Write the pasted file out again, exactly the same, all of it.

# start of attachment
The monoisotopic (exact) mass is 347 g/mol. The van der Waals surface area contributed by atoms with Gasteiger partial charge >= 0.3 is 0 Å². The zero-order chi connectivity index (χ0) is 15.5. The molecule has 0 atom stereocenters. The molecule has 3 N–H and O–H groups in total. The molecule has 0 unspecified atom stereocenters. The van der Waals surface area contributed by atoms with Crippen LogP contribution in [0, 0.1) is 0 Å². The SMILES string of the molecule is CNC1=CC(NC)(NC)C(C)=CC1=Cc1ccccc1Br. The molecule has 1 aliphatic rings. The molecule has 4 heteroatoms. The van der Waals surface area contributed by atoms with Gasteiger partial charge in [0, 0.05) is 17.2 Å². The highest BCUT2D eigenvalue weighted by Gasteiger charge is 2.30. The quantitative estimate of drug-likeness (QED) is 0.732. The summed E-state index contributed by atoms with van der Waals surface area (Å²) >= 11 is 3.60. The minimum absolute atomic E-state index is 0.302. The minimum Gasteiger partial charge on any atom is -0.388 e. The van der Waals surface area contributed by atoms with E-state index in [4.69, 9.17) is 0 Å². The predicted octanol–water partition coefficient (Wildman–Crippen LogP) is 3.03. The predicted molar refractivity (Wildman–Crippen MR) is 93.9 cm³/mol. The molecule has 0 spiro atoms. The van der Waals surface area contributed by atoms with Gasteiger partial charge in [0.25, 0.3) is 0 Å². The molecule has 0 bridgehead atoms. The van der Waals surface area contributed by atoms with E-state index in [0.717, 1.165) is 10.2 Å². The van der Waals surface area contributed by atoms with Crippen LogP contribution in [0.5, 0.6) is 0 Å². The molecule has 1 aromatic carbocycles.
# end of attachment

The monoisotopic (exact) mass is 347 g/mol. The van der Waals surface area contributed by atoms with Gasteiger partial charge >= 0.3 is 0 Å². The zero-order chi connectivity index (χ0) is 15.5. The molecule has 0 atom stereocenters. The molecule has 3 N–H and O–H groups in total. The molecule has 0 unspecified atom stereocenters. The van der Waals surface area contributed by atoms with Crippen LogP contribution in [0, 0.1) is 0 Å². The SMILES string of the molecule is CNC1=CC(NC)(NC)C(C)=CC1=Cc1ccccc1Br. The molecule has 1 aliphatic rings. The molecule has 4 heteroatoms. The van der Waals surface area contributed by atoms with Gasteiger partial charge in [0, 0.05) is 17.2 Å². The highest BCUT2D eigenvalue weighted by Gasteiger charge is 2.30. The quantitative estimate of drug-likeness (QED) is 0.732. The summed E-state index contributed by atoms with van der Waals surface area (Å²) >= 11 is 3.60. The minimum absolute atomic E-state index is 0.302. The minimum Gasteiger partial charge on any atom is -0.388 e. The van der Waals surface area contributed by atoms with E-state index in [4.69, 9.17) is 0 Å². The predicted octanol–water partition coefficient (Wildman–Crippen LogP) is 3.03. The predicted molar refractivity (Wildman–Crippen MR) is 93.9 cm³/mol. The molecule has 0 spiro atoms. The van der Waals surface area contributed by atoms with Gasteiger partial charge in [0.25, 0.3) is 0 Å². The molecule has 0 bridgehead atoms. The van der Waals surface area contributed by atoms with E-state index in [0.717, 1.165) is 10.2 Å². The van der Waals surface area contributed by atoms with Crippen LogP contribution in [0.5, 0.6) is 0 Å². The molecule has 1 aromatic carbocycles.